UCSD nurses to protest unsafe overcrowding in La Jolla hospital
Management practice of placing ER patients on gurneys in hallways and other areas not designed for patient beds violates patient privacy and risks patient and nurse safety
Registered nurses at UCSD Health Jacobs Medical Center in La Jolla will hold a rally on Thursday, March 16, outside the emergency room entrance to demand that University of California (UC) management end the unsafe practice of placing patients on gurneys in hallways and other areas that are not properly equipped or staffed for patient care, announced California Nurses Association/National Nurses United (CNA/NNU). The nurses are deeply concerned about eroding patient care conditions and the lack of patient privacy and dignity.
Nurses say that it has become standard practice for ER patients who are already admitted to wait for days on a gurney in a hallway in the ER before being moved to an actual inpatient room with the proper equipment and staffing. Staff must scramble to find IV poles, portable heart monitors, and other basic equipment for hallway gurneys. Some patients are being triaged and sent back to the waiting room, where they do not have call lights to alert staff to any problems.
“Patients in hallway gurneys have needed critical care while visitors are walking by,” said emergency department RN and CNA Nurse Representative Maria Tan. “There are no available restrooms in some of the areas patients are now placed. We are helping patients with bedpans without sufficient privacy screens while other patients and visitors walk by.”
- Who: CNA registered nurses at UCSD Health
- What: Rally to protest dangerous overcrowding at UCSD medical centers
- When: Thursday, March 16, 7:30 a.m.
- Where: UCSD Jacobs Medical Center, on sidewalk outside emergency room, 9300 Campus Point Drive, San Diego, CA 92037
“Patients are also being kept outside in a tent,” said Tan. “We had a patient whose condition declined, and staff had to spend several minutes running inside the building to get necessary equipment, because we didn’t have any outside. We routinely have dozens more admitted patients than we have licensed hospital beds.”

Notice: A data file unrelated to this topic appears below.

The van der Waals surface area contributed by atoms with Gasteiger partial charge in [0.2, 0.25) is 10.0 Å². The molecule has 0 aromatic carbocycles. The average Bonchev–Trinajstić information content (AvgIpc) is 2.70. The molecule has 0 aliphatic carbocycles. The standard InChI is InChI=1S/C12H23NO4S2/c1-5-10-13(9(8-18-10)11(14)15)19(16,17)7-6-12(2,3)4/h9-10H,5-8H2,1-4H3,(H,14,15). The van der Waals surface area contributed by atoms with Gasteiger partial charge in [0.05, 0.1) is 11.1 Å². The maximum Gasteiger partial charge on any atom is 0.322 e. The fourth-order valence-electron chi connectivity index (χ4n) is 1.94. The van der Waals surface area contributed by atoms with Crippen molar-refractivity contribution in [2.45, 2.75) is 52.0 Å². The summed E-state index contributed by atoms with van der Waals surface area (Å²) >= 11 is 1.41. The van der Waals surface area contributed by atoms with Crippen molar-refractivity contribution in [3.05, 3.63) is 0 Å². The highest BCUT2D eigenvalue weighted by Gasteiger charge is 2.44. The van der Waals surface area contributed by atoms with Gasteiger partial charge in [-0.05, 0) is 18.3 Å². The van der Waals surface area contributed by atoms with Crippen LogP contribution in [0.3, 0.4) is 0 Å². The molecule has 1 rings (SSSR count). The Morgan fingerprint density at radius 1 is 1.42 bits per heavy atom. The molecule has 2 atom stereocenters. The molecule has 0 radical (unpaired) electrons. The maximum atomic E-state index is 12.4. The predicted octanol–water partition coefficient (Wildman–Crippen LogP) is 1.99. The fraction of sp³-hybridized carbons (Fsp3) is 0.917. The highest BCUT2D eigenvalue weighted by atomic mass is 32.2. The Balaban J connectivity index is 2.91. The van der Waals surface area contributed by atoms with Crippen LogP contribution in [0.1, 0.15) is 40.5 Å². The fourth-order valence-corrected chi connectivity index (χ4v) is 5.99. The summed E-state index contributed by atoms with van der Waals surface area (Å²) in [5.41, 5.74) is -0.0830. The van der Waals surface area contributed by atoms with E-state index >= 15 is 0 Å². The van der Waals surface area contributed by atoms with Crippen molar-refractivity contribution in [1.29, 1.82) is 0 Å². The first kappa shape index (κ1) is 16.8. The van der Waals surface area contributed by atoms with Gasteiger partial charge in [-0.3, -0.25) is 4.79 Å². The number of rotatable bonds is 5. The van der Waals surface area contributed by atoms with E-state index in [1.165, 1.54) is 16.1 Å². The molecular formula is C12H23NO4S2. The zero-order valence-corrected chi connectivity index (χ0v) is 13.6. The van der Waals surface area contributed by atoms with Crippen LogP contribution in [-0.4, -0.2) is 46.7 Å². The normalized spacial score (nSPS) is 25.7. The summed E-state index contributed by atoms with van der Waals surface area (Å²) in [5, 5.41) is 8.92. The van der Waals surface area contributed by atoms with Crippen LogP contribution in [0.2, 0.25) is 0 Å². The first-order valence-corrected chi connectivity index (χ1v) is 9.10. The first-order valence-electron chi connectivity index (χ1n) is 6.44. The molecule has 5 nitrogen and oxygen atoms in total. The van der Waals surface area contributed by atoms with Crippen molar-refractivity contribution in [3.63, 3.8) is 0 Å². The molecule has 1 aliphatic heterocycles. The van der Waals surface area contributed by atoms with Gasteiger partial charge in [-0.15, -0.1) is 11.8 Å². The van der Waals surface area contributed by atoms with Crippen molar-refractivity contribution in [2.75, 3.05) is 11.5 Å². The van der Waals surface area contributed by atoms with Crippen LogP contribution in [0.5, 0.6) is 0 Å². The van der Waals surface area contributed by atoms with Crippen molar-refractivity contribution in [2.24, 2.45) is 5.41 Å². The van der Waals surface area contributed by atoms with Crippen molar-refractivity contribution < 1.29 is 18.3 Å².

Nurses say that although UC has managed to bring in some extra nurses, there are not enough techs or other staff to keep up with the influx of patients. There are days when the ER only has one environmental services staff to clean all of the ER rooms plus areas holding an extra 65 to 75 patients who do not have a bed.
“We are relying on volunteers – not hospital staff – to carry urine, tissue, and blood samples down to the lab for testing because there is not enough staff,” said Tan. “These patients are not receiving the attention and care that they need and are entitled to. We are in a full-blown crisis, and UC management isn’t taking the steps that they could to improve the situation. It is all about profits, with negative consequences for sick patients and exhausted staff.”
CNA represents more than 18,000 nurses at University of California medical facilities.
California Nurses Association/National Nurses United is the largest and fastest-growing union and professional association of registered nurses in the nation with 100,000 members in more than 200 facilities throughout California and nearly 225,000 RNs nationwide.